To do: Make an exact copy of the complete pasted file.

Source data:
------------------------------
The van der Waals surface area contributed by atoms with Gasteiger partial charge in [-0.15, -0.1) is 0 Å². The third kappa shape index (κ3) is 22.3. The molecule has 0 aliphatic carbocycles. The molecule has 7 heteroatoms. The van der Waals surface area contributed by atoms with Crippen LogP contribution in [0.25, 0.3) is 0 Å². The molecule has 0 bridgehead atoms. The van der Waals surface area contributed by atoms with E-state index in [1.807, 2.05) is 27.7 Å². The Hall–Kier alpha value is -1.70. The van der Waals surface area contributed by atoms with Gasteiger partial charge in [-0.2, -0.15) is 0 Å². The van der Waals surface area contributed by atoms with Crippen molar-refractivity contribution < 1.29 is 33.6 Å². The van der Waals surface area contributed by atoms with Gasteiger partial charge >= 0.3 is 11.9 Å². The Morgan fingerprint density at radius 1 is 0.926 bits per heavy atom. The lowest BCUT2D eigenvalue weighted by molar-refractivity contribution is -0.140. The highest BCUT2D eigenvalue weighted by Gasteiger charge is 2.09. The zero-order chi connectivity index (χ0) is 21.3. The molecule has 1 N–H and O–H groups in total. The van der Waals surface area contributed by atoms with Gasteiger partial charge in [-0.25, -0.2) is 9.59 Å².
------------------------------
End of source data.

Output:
The van der Waals surface area contributed by atoms with Gasteiger partial charge in [-0.15, -0.1) is 0 Å². The third kappa shape index (κ3) is 22.3. The molecule has 0 aliphatic carbocycles. The molecule has 7 heteroatoms. The van der Waals surface area contributed by atoms with Crippen LogP contribution in [0.25, 0.3) is 0 Å². The molecule has 0 bridgehead atoms. The van der Waals surface area contributed by atoms with E-state index in [1.807, 2.05) is 27.7 Å². The Hall–Kier alpha value is -1.70. The van der Waals surface area contributed by atoms with Gasteiger partial charge in [-0.2, -0.15) is 0 Å². The van der Waals surface area contributed by atoms with Crippen molar-refractivity contribution < 1.29 is 33.6 Å². The van der Waals surface area contributed by atoms with Gasteiger partial charge >= 0.3 is 11.9 Å². The Morgan fingerprint density at radius 1 is 0.926 bits per heavy atom. The lowest BCUT2D eigenvalue weighted by molar-refractivity contribution is -0.140. The highest BCUT2D eigenvalue weighted by Gasteiger charge is 2.09. The zero-order chi connectivity index (χ0) is 21.3. The molecule has 1 N–H and O–H groups in total. The van der Waals surface area contributed by atoms with Gasteiger partial charge in [-0.25, -0.2) is 9.59 Å².